Gravel Vacuum?

Discussion in 'Cleaning and Maintenance' started by ghardin, Mar 7, 2012.

  1. ghardin

    ghardinValued MemberMember

    Hi, I have two glofish in a 5 gallon tank that was set up about 5 days ago. I did a partial water change today and saw that a lot of crud came up from the gravel. I had heard of a gravel vacuum but im only 5 days into the cycle so should i wait until the cycle is over to vacuum? I dont have any levels because im getting a test kit tonight, but once i do, i will post them. Thank you!

    -grace :;hi1
  2. fishy friend2

    fishy friend2Valued MemberMember

    I believe. Are talking about glo fish, not goldfish mate, so just change the wate when ammonia rises above 0 ppm, as anything higher is potentially harmful, or even deadly
  3. kimoore

    kimooreValued MemberMember

    i would wait to vacuum. you need the media to build since you didnt do a fishless cycle first and introduce your goldfish into an established tank. However, you know about the nitrogen cycle, (on your Info, im not some weird stalker, lol!) So you should be good there. Just keep an eye on your levels. You will probably see a spike in your ammonia levels, then you should slowly see them come down, then your nitrites should start to level off. They make a product called, Tetra Safe Start, TSS, that I have been told is supposed to be the best at getting your tank cycled quickly when you havent cycled it prior to adding fish. I would recommend getting a bottle. Good luck with your fishies! Post pics, i would like to see your green goldfish.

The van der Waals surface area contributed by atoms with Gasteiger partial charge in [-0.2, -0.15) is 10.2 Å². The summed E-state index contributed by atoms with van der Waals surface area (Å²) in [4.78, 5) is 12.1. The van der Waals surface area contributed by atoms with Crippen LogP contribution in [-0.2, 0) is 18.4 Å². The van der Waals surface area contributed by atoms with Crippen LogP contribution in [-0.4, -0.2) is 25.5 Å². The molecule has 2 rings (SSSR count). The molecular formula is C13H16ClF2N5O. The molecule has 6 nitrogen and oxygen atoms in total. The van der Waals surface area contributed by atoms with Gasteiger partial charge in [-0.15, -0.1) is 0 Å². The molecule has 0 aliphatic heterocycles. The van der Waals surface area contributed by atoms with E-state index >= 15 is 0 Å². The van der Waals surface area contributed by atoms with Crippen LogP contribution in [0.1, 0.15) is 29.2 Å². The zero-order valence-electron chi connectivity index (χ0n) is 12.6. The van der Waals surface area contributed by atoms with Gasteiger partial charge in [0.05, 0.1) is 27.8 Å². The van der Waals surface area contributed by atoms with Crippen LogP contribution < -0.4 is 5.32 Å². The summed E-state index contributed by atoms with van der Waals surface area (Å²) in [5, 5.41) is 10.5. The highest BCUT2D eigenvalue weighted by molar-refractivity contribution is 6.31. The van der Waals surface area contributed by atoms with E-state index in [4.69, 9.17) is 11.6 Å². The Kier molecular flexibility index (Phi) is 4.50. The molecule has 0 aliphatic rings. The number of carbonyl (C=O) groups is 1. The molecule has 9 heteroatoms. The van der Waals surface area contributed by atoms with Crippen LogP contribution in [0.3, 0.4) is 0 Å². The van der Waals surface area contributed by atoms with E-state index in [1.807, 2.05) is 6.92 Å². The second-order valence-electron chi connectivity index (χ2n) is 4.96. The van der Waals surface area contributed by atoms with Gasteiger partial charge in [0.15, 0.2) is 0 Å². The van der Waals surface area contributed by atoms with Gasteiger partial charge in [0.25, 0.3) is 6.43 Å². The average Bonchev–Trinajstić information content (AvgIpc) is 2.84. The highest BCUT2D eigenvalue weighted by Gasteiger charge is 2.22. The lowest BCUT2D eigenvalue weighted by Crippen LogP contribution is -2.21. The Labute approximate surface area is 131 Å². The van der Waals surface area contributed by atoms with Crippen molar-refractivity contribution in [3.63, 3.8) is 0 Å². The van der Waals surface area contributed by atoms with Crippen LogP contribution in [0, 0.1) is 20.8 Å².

4. Lexi03Well Known MemberMember

    Welcome to Fishlore!

    To answer your question, when cycling with fish, it is ok to gravel vac, since you need to keep the water as clean as posible for your fish to protect them. When cycling with fish it will be important to do daily water changes for the same reason. If you can get ahold of a water conditioner like Seachem Prime, which will detox lower levels of ammonia and nitrite for 24hrs while leaving it available to the bacteria that cycles your tank, it would go a long way in helping your fish survive the cycling process.

    On a side note I highly incourage you to rethink the glofish. Glofish are a schooling fish and need to be kept in schools of at least 6. They are also exremely active by nature. Thy really need at least a 20gal tank to have swimming space. Also if you could return them, you could do a fishless cycle and save yourself a lot of headaches( no daily waterchanges) and you could research more suitable fish for your tank while the tank is cycling.
  5. OP

    ghardinValued MemberMember

    Thanks guys!
  6. Aquarist

    AquaristFishlore LegendMember

    Good afternoon,

    :animal0068:I have moved your thread from More Freshwater Aquarium Topics to Cleaning and Maintenance section of the forum.

    Good info above!

  7. PlecoLoco55New MemberMember

    SafeStart added at same time fish are first introduced will result in a dramatically reduced cycle time. Its like creating an instantly cycled tank. It has the actual bacteria responsible for converting harmful ammonia compounds into nitrate that is harmless. It really works.
  8. PaintcrazeValued MemberMember

    If the tank has only been set up for 5 days and there is tons of crud in the gravel already you are probably feeding way too much. Two glofish would need very little food.
  9. PlecoLoco55New MemberMember


    "fishless cycle", sounds interesting. What is that?
  10. Lexi03Well Known MemberMember

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